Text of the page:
Back in 1965, when the Supreme Court's right-to-vote jurisprudence was still in its infancy, the Court held in Carrington v. Rash that "[f]encing out from the franchise a sector of the population because of the way they may vote is constitutionally impermissible." And if it's unconstitutional for the state categorically to deny the franchise to a sector of the population because of its views, then purposefully hindering electoral participation by that sector should also be verboten. Yet Carrington received nary a mention in the Georgia and Indiana opinions, nor was the case cited in the plaintiffs' briefs.
Perhaps this should not come as a surprise, however, for Carrington occupies an odd position in the Supreme Court's pantheon of voting rights opinions. Carrington's "fencing out" language is regularly invoked to explain why heightened means-ends scrutiny of laws that substantially burden the right to vote is warranted. Because such laws may well have been enacted for an exclusionary purpose, the thinking goes, it is incumbent on the judiciary to establish whether they are reasonably well tailored and advance important state interests. But only rarely do judicial decisions actually turn on a finding that the challenged law was or was not enacted for the purpose of fencing out voters because of their political views.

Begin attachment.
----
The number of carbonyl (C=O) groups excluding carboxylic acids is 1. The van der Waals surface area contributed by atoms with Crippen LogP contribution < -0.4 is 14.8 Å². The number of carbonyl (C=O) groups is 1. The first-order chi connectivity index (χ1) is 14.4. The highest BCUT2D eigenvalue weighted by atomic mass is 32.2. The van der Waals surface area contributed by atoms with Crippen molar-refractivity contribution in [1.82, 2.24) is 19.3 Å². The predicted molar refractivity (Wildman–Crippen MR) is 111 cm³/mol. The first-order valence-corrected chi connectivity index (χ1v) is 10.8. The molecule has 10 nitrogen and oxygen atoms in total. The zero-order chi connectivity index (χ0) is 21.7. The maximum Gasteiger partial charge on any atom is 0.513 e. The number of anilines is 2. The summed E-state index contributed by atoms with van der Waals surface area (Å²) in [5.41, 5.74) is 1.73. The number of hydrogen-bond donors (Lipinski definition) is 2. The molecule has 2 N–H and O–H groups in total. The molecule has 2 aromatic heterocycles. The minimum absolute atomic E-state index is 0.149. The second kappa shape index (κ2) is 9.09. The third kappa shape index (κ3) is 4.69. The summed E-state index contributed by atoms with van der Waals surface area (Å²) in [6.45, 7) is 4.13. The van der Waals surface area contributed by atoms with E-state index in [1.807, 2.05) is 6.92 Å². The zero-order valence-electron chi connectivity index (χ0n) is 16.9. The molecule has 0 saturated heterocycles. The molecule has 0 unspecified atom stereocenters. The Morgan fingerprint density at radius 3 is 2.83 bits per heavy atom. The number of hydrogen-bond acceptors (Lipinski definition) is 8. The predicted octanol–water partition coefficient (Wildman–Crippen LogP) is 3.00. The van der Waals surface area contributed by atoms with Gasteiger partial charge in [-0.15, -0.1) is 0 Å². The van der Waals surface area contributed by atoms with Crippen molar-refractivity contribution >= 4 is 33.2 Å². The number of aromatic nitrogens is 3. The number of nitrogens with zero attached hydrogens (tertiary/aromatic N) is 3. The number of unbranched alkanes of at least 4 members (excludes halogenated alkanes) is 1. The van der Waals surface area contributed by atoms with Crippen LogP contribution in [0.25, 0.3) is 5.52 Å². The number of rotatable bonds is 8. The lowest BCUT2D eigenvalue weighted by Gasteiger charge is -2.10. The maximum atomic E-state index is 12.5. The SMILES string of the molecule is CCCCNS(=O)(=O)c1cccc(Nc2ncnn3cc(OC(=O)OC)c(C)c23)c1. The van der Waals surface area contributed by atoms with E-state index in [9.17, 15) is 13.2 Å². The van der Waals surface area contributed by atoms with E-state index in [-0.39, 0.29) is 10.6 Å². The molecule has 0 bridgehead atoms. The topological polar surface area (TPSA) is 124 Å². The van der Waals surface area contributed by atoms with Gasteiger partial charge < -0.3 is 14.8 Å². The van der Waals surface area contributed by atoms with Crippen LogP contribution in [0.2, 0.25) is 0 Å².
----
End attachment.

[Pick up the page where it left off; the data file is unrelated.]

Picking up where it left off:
As best I can tell, there is not a single appellate-court opinion that provides guidance on how to adjudicate claims that an election-administration statute is unconstitutional because intended to fence out. The voter ID litigation could and should occasion the development of a suitable framework.
On Scrutiny Levels and Threshold Findings: Implementing Carrington